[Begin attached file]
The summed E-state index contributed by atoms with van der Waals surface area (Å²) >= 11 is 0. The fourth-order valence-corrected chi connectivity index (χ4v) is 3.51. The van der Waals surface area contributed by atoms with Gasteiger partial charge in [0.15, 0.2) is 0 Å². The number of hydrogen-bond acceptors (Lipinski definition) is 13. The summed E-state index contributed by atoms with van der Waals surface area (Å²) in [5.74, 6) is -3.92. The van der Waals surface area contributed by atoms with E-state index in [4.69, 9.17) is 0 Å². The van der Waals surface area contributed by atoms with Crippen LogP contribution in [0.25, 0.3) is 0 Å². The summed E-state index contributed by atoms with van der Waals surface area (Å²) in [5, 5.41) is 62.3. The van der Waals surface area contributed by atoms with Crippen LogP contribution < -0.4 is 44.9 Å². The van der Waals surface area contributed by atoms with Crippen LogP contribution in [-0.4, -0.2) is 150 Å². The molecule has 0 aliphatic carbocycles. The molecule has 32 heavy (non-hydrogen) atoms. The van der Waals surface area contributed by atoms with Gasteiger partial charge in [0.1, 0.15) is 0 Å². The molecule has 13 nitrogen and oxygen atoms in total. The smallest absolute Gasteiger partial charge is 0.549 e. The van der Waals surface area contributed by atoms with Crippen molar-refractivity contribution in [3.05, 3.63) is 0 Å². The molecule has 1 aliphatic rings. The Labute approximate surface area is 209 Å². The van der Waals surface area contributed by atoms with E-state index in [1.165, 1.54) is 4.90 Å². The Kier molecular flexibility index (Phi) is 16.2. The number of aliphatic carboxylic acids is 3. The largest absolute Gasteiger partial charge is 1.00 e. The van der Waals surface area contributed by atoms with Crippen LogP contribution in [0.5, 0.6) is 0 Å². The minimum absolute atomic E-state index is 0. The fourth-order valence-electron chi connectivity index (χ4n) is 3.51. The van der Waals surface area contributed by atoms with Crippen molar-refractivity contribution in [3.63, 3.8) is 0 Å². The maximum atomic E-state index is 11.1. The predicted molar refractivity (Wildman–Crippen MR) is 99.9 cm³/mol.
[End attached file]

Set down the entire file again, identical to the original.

The summed E-state index contributed by atoms with van der Waals surface area (Å²) >= 11 is 0. The fourth-order valence-corrected chi connectivity index (χ4v) is 3.51. The van der Waals surface area contributed by atoms with Gasteiger partial charge in [0.15, 0.2) is 0 Å². The number of hydrogen-bond acceptors (Lipinski definition) is 13. The summed E-state index contributed by atoms with van der Waals surface area (Å²) in [5.74, 6) is -3.92. The van der Waals surface area contributed by atoms with E-state index in [4.69, 9.17) is 0 Å². The van der Waals surface area contributed by atoms with Crippen LogP contribution in [0.25, 0.3) is 0 Å². The summed E-state index contributed by atoms with van der Waals surface area (Å²) in [5, 5.41) is 62.3. The van der Waals surface area contributed by atoms with Crippen LogP contribution < -0.4 is 44.9 Å². The van der Waals surface area contributed by atoms with Crippen LogP contribution in [-0.4, -0.2) is 150 Å². The molecule has 0 aliphatic carbocycles. The molecule has 32 heavy (non-hydrogen) atoms. The van der Waals surface area contributed by atoms with Gasteiger partial charge in [0.1, 0.15) is 0 Å². The molecule has 13 nitrogen and oxygen atoms in total. The smallest absolute Gasteiger partial charge is 0.549 e. The van der Waals surface area contributed by atoms with Crippen molar-refractivity contribution in [3.05, 3.63) is 0 Å². The molecule has 1 aliphatic rings. The Labute approximate surface area is 209 Å². The van der Waals surface area contributed by atoms with E-state index in [1.165, 1.54) is 4.90 Å². The Kier molecular flexibility index (Phi) is 16.2. The number of aliphatic carboxylic acids is 3. The largest absolute Gasteiger partial charge is 1.00 e. The van der Waals surface area contributed by atoms with Crippen LogP contribution in [0.5, 0.6) is 0 Å². The minimum absolute atomic E-state index is 0. The fourth-order valence-electron chi connectivity index (χ4n) is 3.51. The van der Waals surface area contributed by atoms with Crippen molar-refractivity contribution in [3.63, 3.8) is 0 Å². The maximum atomic E-state index is 11.1. The predicted molar refractivity (Wildman–Crippen MR) is 99.9 cm³/mol.